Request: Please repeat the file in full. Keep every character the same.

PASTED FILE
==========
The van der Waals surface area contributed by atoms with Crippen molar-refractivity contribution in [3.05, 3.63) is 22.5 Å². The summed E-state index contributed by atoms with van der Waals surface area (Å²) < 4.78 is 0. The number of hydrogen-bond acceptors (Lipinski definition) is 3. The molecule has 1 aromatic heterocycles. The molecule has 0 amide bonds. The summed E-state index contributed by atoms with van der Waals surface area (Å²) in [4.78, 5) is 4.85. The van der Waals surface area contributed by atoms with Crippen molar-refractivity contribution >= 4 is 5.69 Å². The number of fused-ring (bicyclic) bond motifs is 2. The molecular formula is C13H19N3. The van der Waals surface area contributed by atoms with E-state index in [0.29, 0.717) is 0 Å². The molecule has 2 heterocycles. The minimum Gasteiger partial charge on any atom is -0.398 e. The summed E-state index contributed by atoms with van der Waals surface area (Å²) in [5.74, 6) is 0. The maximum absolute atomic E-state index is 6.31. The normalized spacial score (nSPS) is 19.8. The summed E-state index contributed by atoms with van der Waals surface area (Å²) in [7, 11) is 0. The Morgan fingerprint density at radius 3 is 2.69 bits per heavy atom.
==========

The van der Waals surface area contributed by atoms with Crippen molar-refractivity contribution in [3.05, 3.63) is 22.5 Å². The summed E-state index contributed by atoms with van der Waals surface area (Å²) < 4.78 is 0. The number of hydrogen-bond acceptors (Lipinski definition) is 3. The molecule has 1 aromatic heterocycles. The molecule has 0 amide bonds. The summed E-state index contributed by atoms with van der Waals surface area (Å²) in [4.78, 5) is 4.85. The van der Waals surface area contributed by atoms with Crippen molar-refractivity contribution >= 4 is 5.69 Å². The number of fused-ring (bicyclic) bond motifs is 2. The molecular formula is C13H19N3. The van der Waals surface area contributed by atoms with E-state index in [0.29, 0.717) is 0 Å². The molecule has 2 heterocycles. The minimum Gasteiger partial charge on any atom is -0.398 e. The summed E-state index contributed by atoms with van der Waals surface area (Å²) in [5.74, 6) is 0. The maximum absolute atomic E-state index is 6.31. The normalized spacial score (nSPS) is 19.8. The summed E-state index contributed by atoms with van der Waals surface area (Å²) in [7, 11) is 0. The Morgan fingerprint density at radius 3 is 2.69 bits per heavy atom.